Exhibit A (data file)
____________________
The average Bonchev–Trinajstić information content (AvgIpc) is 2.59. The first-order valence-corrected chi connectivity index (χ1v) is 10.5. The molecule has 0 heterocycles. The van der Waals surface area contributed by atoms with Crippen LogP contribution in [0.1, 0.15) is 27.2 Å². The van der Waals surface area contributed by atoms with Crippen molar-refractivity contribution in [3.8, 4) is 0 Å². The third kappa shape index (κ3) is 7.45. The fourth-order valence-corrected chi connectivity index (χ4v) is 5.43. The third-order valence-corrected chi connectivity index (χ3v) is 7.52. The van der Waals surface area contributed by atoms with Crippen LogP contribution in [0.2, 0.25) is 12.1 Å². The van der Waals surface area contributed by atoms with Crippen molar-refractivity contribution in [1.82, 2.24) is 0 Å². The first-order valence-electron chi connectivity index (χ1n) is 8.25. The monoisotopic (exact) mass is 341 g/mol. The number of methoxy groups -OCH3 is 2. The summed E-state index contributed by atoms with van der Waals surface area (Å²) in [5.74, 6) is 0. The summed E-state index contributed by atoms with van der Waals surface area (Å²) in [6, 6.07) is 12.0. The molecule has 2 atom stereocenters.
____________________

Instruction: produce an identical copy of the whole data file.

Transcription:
The average Bonchev–Trinajstić information content (AvgIpc) is 2.59. The first-order valence-corrected chi connectivity index (χ1v) is 10.5. The molecule has 0 heterocycles. The van der Waals surface area contributed by atoms with Crippen LogP contribution in [0.1, 0.15) is 27.2 Å². The van der Waals surface area contributed by atoms with Crippen molar-refractivity contribution in [3.8, 4) is 0 Å². The third kappa shape index (κ3) is 7.45. The fourth-order valence-corrected chi connectivity index (χ4v) is 5.43. The third-order valence-corrected chi connectivity index (χ3v) is 7.52. The van der Waals surface area contributed by atoms with Crippen LogP contribution in [0.2, 0.25) is 12.1 Å². The van der Waals surface area contributed by atoms with Crippen molar-refractivity contribution in [1.82, 2.24) is 0 Å². The first-order valence-electron chi connectivity index (χ1n) is 8.25. The monoisotopic (exact) mass is 341 g/mol. The number of methoxy groups -OCH3 is 2. The summed E-state index contributed by atoms with van der Waals surface area (Å²) in [5.74, 6) is 0. The summed E-state index contributed by atoms with van der Waals surface area (Å²) in [6, 6.07) is 12.0. The molecule has 2 atom stereocenters.